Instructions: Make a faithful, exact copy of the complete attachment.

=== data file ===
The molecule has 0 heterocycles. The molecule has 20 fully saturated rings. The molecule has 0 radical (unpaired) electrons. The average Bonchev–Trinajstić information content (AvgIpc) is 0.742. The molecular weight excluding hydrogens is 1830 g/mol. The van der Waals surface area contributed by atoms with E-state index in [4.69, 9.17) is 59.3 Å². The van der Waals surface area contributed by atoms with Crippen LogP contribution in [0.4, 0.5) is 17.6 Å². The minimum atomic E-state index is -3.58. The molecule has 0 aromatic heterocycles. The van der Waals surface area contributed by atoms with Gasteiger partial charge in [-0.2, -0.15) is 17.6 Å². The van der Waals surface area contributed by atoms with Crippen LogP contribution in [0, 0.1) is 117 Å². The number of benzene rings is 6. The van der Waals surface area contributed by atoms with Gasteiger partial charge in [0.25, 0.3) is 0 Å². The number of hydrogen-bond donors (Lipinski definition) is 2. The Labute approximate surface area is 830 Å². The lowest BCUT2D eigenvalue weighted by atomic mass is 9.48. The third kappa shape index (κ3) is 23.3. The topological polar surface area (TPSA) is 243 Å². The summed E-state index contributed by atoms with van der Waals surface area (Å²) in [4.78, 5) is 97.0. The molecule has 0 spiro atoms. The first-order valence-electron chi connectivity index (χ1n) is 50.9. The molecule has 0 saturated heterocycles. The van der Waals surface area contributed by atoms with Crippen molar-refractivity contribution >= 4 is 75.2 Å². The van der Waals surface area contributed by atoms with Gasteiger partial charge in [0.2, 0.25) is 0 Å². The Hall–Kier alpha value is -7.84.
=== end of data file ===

The molecule has 0 heterocycles. The molecule has 20 fully saturated rings. The molecule has 0 radical (unpaired) electrons. The average Bonchev–Trinajstić information content (AvgIpc) is 0.742. The molecular weight excluding hydrogens is 1830 g/mol. The van der Waals surface area contributed by atoms with E-state index in [4.69, 9.17) is 59.3 Å². The van der Waals surface area contributed by atoms with Crippen LogP contribution in [0.4, 0.5) is 17.6 Å². The minimum atomic E-state index is -3.58. The molecule has 0 aromatic heterocycles. The van der Waals surface area contributed by atoms with Gasteiger partial charge in [-0.2, -0.15) is 17.6 Å². The van der Waals surface area contributed by atoms with Crippen LogP contribution in [0, 0.1) is 117 Å². The number of benzene rings is 6. The van der Waals surface area contributed by atoms with Gasteiger partial charge in [0.25, 0.3) is 0 Å². The number of hydrogen-bond donors (Lipinski definition) is 2. The Labute approximate surface area is 830 Å². The lowest BCUT2D eigenvalue weighted by atomic mass is 9.48. The third kappa shape index (κ3) is 23.3. The topological polar surface area (TPSA) is 243 Å². The summed E-state index contributed by atoms with van der Waals surface area (Å²) in [4.78, 5) is 97.0. The molecule has 0 spiro atoms. The first-order valence-electron chi connectivity index (χ1n) is 50.9. The molecule has 0 saturated heterocycles. The van der Waals surface area contributed by atoms with Crippen molar-refractivity contribution >= 4 is 75.2 Å². The van der Waals surface area contributed by atoms with Gasteiger partial charge in [0.2, 0.25) is 0 Å². The Hall–Kier alpha value is -7.84.